(**This post was lurking in my unposted half-finished back-(b)log and pertains to two previous posts from September 2007: apologies if it reaches and confuses current subscribers!)
We went round the mulberry tree on Sunday.
I don’t believe I’d ever eaten a mulberry, let alone picked one off a tree. I was surprised. They seemed very fragile, perishable nuggets, difficult to get hold of at the perfect moment of ripeness. Once ripe, these ones at least seemed to be already mouldy. Past their harvest date or inherently flawed? Further research clearly indicated..
The Sunday morning sessions were really interesting. I started with the panel on Foie Gras, poppies and cacao.
The Foie Gras Fracas: Sumptuary Law as Animal Welfare? presented by Cathy K. Kaufman, discussed the ethics of foie gras (duck) production as practised in New York state. Her starting premise was that “killing animals for food is morally acceptable provided that animals not suffer unnecessarily in their rearing or slaughtering”.
The argument she presented was more or less the same as I’d heard from a former chef. She observed that migratory birds have an inbuilt behaviour to store fats for the journey, and to do this practice a form of gluttony that is compatible with being fed the volume of grain that producers provide them; and that the force-feeding of birds, gavage, has been practiced for millenia: it appears on Egyptian tomb-paintings reckoned to date back to 2500 BCE. She also observed that tube-feeding is not a world away from the regurgitation/throat feeding practiced by parent birds on their young (i.e. although we would not want a tube down our throats, it’s not so different from having your mom’s beak pushed down there). The birds Kaufman was writing about were visited by veterinarians who found them generally less stressed and in better living conditions than factory-farmed fowl, as I guess you’d expect when they are raised in smaller numbers. Jeffrey Steingarten has a good piece on the same theme.
In Poppy: Potent yet Frail – Aylin Öney Tan gave the Turkish history of poppy production and the impact of foreign interference in local agricultures. She dated opium poppy cultivation back to Mesopotamia in 4000 BC. Her comments on the physical similarity between poppy seed heads and pomegranates were a revelation, as she showed a few illustrations that could be seen quite differently if you mentally swapped plants. She talked about the culinary uses of poppy seeds: in breads and baking, in both savoury and sweet dishes, and as a cooking oil, which contains no opiates. The oil is also used by artists and the paint industry because of its unique drying qualities. She pointed out that it’s a plant used in its entirety by peasant farmers, including the use of poppy seed pulp (left over from oil pressing) as animal feed (now that would make for happy animals..?). Although poppy production resumed in 1974, after being banned due to international pressure, the legal hoops that villagers have to go through limit the numbers of those willing to cultivate it.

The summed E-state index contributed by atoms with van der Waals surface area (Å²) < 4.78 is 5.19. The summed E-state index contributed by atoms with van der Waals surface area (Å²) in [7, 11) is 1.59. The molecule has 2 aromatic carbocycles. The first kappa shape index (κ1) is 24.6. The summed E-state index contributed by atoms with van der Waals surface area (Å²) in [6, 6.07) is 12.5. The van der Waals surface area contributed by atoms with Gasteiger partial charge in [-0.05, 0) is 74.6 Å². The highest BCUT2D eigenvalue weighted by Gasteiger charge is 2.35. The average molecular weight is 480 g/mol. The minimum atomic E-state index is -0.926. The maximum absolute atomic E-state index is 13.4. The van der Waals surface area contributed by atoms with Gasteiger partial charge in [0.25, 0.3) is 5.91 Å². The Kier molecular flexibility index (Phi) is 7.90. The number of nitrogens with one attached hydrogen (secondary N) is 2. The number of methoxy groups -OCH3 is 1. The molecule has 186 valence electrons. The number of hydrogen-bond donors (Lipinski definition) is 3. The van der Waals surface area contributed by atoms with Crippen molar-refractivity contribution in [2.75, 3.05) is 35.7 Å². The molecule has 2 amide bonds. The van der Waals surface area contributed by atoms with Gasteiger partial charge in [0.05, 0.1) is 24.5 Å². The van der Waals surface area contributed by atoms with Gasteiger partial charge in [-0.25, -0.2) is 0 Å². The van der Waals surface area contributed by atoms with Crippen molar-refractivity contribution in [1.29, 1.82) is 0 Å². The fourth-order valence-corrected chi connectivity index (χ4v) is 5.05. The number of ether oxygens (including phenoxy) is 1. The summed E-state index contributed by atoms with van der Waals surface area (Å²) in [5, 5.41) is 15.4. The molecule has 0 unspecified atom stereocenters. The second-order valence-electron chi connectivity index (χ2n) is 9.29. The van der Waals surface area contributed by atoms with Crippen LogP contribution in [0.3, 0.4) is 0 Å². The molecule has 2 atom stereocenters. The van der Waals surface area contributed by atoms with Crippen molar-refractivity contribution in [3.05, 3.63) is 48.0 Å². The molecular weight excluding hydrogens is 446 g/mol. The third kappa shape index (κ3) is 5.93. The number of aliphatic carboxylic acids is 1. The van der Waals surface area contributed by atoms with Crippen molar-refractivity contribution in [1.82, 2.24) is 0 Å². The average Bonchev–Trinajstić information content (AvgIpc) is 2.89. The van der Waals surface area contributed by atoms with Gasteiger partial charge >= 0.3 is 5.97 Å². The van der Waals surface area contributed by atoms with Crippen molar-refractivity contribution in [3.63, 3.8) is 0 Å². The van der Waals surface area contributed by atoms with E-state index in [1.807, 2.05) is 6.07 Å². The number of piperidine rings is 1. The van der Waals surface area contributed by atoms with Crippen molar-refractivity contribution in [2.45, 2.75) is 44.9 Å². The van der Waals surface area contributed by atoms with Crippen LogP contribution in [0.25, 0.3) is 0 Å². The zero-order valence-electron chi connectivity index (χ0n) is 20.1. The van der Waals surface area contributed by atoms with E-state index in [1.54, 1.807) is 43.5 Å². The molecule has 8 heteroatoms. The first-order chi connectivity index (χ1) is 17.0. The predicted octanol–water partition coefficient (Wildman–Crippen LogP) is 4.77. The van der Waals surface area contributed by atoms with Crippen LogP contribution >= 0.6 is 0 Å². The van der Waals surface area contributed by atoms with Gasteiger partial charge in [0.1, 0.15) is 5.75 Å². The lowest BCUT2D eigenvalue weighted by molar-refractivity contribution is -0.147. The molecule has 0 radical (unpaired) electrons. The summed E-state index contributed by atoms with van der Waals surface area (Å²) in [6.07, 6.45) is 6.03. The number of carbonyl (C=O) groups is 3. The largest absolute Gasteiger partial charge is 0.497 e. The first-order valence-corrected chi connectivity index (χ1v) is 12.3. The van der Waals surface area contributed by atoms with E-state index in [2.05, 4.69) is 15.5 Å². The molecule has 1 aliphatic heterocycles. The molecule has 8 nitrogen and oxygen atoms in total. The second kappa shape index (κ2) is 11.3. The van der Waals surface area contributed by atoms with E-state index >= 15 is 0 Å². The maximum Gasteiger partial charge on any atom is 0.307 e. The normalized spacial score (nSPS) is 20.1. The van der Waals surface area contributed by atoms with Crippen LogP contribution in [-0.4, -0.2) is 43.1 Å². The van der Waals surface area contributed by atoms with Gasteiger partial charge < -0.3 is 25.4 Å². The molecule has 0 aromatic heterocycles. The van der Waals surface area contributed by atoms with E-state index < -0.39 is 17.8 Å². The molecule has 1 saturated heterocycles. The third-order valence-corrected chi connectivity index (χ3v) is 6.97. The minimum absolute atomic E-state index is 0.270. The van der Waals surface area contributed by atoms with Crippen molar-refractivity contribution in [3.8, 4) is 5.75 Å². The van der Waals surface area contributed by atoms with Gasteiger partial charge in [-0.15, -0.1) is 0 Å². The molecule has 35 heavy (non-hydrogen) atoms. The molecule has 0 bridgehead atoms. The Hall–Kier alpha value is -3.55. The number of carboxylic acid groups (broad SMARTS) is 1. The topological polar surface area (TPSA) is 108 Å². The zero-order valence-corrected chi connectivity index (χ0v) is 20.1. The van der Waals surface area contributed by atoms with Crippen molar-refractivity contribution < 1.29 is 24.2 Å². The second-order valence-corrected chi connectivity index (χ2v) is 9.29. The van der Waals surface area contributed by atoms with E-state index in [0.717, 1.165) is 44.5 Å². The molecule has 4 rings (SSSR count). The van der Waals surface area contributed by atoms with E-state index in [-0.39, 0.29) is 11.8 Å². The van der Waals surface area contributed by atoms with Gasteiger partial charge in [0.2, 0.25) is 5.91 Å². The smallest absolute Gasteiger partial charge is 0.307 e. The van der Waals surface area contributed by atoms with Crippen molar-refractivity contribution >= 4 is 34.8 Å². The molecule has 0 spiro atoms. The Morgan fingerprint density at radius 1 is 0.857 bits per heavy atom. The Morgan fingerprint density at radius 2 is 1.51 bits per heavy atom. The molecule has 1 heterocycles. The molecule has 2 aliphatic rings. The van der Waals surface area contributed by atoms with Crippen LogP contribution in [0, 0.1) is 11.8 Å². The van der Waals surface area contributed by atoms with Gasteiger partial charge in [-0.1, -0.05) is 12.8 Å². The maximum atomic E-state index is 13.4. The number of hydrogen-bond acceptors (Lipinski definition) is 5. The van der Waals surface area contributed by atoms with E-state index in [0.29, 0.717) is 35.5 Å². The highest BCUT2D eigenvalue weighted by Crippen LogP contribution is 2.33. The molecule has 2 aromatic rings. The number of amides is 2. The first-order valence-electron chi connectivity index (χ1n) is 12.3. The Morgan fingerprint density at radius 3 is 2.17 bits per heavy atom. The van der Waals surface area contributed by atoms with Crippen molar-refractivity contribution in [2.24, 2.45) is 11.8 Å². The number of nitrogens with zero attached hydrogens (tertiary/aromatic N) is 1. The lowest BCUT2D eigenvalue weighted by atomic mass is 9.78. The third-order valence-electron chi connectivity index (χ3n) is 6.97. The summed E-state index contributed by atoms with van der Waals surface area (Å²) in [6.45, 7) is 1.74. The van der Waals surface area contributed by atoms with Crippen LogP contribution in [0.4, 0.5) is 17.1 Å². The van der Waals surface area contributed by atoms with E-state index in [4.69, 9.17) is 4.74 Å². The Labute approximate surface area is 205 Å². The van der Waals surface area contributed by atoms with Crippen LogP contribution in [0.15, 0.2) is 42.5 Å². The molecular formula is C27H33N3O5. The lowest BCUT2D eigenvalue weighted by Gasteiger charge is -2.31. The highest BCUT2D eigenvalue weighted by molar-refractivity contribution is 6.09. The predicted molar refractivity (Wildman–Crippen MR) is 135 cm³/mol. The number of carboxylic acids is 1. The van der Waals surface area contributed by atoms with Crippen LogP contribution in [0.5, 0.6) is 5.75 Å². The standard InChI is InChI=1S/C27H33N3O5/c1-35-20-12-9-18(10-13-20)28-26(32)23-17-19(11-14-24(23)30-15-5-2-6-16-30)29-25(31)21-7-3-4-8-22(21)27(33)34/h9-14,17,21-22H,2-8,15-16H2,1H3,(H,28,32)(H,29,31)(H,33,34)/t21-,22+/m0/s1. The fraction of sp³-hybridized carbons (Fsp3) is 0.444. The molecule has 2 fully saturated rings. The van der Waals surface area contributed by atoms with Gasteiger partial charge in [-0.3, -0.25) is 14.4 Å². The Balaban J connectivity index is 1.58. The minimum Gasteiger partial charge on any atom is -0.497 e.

Cacao in Brazil or the History of a Crime by Marcia Zoladz was a bit of a tangled web, covering an example of market manipulation in the late eighties and early nineties. Basically it was the story of a group that was aiming to change the economic and political power balance in Brazil by buying up cacao plantations and then destroying them by infesting them with a fungus known as witches’ broom (Crinipellis perniciosa). The infected plantations would then infect healthy ones and cripple the whole economy. Cacao was always an export crop, so there are question marks about its value in a healthy and self-sustaining economy. Brazil’s complicated social history – where slavery was abolished but replaced by a kind of indentured labour system – was part of the problem, and the reason for the act, as well.
Sunday lunch was organic chicken: local, seasonal foods, very good and extremely beautiful.
A further postscript: The papers presented at the 2007 “Food and Morality” themed Oxford Symposium are now available from Prospect Books.